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(16) A Limited Company owns and works deposits of
clay and coal. The clay is used in the manufacture of clay
ware and earthenware, and the coal required for firing
kilns is obtained from the Company's Colliery. Surplus
coal is disposed of in trading.

It is important that the results of Colliery and Clayware
Departments be distinguished.

Discuss the principles governing the fixing of the price
of coal used in the Clayware Department.

(17) A Factory, employing about 2,000 hands, is engaged
upon operations involving multiple costs. It is desired to
analyse the total paid for wages as it affects (1) main costing
units, (2) specific processes concerning the individual units.

Describe in general terms the system you would
recommend to be adopted for this purpose.

Society of Incorporated Accountants
and Auditors

(18) A client who has four different manufacturing
departments, A, B, C and D, containing 12, 10, 8 and 6
machines respectively, asks for your advice in assisting him
to arrive at a basis of costing. The machines, though
uniform in each department, differ in size and capacity.

From his last year's Trading Account you extract the
following information



EXAMINATION QUESTIONS



187



Productive Wages
Material Used
Expenses



20,000
15,000
15,000

50,000



The expenses consist of the following items

Rent and Rates . 2,500

Power . . . 1,500

Light and Heat . 250

Repairs and Renewals 750

Insurance . . 500

Interest on Capital . 2,500

Depreciation . . 2,000

Salaries . . . 2,000

Non-Productive Wages 1,000

General Expenses . * 1,500

Discounts . . 500

Your investigation shows that the first seven items of
expense, amounting to 10,000, should be charged direct
to the departments in the following proportions : A, 50
per cent ; B, 25 per cent ; C, 12J per cent ; D, 12J per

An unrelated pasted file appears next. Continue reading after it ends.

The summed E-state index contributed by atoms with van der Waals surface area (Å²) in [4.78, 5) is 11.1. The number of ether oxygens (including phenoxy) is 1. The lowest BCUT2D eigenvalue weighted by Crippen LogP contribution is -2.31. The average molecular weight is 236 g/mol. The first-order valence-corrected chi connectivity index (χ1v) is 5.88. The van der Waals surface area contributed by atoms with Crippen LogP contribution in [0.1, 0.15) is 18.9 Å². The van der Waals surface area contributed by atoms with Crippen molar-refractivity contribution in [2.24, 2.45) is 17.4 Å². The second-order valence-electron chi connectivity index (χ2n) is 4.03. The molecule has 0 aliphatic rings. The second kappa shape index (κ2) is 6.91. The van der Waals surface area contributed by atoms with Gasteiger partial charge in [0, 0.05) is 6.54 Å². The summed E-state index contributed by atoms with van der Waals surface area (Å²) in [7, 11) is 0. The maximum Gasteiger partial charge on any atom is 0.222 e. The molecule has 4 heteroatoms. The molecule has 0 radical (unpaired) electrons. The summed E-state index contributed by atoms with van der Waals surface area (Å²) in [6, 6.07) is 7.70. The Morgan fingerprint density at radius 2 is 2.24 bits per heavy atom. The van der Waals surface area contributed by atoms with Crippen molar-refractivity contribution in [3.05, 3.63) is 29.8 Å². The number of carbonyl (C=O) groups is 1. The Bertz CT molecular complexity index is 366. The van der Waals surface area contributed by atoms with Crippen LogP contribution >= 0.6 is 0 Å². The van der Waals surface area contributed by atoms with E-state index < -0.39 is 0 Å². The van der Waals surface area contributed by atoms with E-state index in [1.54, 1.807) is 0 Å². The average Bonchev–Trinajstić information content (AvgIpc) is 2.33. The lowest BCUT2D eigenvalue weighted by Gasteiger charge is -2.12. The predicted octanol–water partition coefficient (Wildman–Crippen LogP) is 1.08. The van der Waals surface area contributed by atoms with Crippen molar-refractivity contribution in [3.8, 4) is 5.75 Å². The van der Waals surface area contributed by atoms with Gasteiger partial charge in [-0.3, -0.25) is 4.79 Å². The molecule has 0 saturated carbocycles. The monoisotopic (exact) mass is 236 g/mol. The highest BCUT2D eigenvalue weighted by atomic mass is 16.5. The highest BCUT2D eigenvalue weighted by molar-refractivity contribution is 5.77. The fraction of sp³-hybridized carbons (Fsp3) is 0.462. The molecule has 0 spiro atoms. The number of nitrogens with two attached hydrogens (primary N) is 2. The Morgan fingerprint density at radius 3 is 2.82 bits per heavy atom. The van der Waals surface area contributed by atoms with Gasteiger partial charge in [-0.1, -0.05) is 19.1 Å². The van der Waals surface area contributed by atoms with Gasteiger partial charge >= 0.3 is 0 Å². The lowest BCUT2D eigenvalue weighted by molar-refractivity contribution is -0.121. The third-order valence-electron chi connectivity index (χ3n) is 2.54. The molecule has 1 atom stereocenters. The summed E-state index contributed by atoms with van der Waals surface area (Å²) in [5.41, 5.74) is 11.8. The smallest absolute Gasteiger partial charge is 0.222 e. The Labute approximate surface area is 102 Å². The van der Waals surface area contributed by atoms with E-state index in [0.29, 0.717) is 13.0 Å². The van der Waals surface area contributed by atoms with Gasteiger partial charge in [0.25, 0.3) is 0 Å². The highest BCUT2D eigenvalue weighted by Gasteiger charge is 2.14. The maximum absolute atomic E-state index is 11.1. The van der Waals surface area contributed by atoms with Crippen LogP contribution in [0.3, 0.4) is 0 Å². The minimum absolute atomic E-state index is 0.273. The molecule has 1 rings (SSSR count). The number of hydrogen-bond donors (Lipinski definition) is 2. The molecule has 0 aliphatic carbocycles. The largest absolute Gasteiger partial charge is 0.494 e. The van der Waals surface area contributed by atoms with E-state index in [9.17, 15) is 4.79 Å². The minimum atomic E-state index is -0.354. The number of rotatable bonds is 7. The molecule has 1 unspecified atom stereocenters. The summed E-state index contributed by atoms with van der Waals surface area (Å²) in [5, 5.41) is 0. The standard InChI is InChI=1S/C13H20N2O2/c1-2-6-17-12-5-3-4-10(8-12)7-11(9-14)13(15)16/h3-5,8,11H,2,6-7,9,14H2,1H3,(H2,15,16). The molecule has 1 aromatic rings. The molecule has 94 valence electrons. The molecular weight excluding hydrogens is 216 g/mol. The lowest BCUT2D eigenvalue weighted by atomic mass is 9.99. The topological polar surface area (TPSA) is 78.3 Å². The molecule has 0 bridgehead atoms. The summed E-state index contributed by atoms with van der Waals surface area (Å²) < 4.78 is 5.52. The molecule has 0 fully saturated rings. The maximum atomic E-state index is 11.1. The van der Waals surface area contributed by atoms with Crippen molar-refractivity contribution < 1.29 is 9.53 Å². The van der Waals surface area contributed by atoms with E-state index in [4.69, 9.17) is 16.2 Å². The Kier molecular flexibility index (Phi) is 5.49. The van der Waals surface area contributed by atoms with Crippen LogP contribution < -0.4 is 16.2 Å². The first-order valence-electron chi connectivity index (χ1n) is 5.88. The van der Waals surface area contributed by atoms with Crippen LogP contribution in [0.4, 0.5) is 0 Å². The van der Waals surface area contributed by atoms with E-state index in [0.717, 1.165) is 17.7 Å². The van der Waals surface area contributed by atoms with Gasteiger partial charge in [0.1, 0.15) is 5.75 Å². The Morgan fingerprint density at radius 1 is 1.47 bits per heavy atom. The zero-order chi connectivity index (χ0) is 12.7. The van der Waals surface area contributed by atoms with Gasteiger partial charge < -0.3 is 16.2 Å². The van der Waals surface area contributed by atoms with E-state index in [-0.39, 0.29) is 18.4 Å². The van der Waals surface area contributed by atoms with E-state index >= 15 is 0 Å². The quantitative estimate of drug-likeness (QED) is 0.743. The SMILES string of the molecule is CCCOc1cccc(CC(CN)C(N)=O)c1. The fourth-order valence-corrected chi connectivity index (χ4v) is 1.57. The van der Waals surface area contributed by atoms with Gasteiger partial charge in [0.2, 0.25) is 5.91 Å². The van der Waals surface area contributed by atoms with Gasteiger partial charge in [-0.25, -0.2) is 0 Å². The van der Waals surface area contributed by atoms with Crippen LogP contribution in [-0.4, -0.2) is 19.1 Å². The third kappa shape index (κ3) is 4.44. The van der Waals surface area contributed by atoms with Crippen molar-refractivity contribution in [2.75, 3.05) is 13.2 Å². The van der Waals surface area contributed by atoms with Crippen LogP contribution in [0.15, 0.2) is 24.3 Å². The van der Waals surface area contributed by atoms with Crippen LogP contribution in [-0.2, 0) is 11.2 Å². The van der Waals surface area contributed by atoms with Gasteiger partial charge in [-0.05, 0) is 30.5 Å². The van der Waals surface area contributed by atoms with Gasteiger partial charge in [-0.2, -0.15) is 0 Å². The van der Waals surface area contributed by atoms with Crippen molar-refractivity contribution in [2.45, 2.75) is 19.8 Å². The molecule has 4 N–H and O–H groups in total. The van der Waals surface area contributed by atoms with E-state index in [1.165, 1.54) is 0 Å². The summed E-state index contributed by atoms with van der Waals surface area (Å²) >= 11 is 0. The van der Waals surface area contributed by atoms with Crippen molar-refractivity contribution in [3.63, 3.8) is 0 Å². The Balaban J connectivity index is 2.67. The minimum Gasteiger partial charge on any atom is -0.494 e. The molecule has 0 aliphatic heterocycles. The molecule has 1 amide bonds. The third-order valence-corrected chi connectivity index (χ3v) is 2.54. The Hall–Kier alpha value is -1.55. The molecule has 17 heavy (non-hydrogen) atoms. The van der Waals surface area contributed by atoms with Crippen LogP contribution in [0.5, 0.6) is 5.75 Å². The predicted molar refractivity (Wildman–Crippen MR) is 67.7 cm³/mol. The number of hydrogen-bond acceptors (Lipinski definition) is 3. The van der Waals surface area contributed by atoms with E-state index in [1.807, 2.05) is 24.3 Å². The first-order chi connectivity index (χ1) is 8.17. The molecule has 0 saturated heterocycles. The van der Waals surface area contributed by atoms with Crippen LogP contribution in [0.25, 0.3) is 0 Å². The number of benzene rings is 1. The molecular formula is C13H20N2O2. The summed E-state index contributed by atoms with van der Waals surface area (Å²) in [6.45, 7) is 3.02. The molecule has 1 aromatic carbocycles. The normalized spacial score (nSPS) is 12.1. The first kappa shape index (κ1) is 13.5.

cent. The remaining four items, amounting to 5,000,
should be treated as indirect expenses, and should be
charged to the departments as follows : A, 35 per cent ;
B, 35 per cent ; C, 15 per cent ; D, 15 per cent.

The wages of the departments were : A, 7,000 ; B,
6,000 ; C, 4,000 ; D, 3,000 ; and the materials used
in the departments were : A, 5,000 ; B, 5,000 ; C,
4,000; D, 1,000.

Find the total cost of production of each department
and the hourly rate of expense of each machine, reckoning
44 hours per week and 50 working weeks to the year.

(19) Make a suggestion for dealing with the depreciation
cf a plant, which, costing 1,000, has an efficient life of
ten years, and then has a scrap value of 200, and give
arguments for and against the adoption of the various
methods.

(20) What are the principal methods of estimating and
distributing overhead expenses in costing accounts ? To
what special type of industry would each system be most
appropriate ?

13 (1765) 12 pp.



188



MANUAL OF COST ACCOUNTS



(21) Devise stock keeping systems for the following
concerns

(a) A pianoforte dealer ;

(b) A general draper ;

(c) A brass founder ; and

(d) A general merchant.

What do you know of continuous methods of calculating
stock ?

(22) Give draft of statistical information which should
be kept by a large stores with, say, 100 departments ; and
for what reasons would you refer to such statistics for
audit purposes ?

(23) On what basis should

1 . Contracts in progress ;

2. Unfinished goods in course of manufacture ;
be brought into the Balance Sheet ?

(24) What are Cost Accounts ? Illustrate your answer
by a pro forma account.

(25) You are instructed by a firm of aircraft manu-
facturers to institute a complete system of Cost Accounts.

Explain fully the procedure.

(26) From the following figures of the Progressive
Manufacturing Company you are requested to prepare a
Trading Account and to draft a scheme for ascertaining
the cost of production

Stock of Materials, 1st January
Stock of Materials, 1st January



Materials Purchased
Productive Wages .
Management Salaries
Office Salaries
Power

Repairs to Machinery
Carriage Inwards
Carnage Outwards .
Rents, Rates, Gas, Water

Factory

Office

Discounts Allowed
Bad Debt
General Expenses
Depreciation of Machinery
Sales



nuary


1917




nuary


191S




, Insi

r


ranee





i

33,000
37,000
66,400
10,000
600
400
2,000
550
525
300

800
200
300
150
500
600
85,000



EXAMINATION QUESTIONS 189

The machinery consisted of twelve machines, all of the
same type and capacity, and the working hours were
52 per week for 50 weeks in the year.

(27) You are instructed to report on the accounts of
a large bakery establishment for the purpose of ascer-
taining the cost of production of bread. With a view
to the comparison of results you are instructed to base
your calculations on the cost of production of a quartern
(4 Ib.) loaf. You find that your clients do not make
quartern loaves but only 1 Ib. and 2 Ib. loaves in the
proportions of 3 to 2, and that the actual weight of dough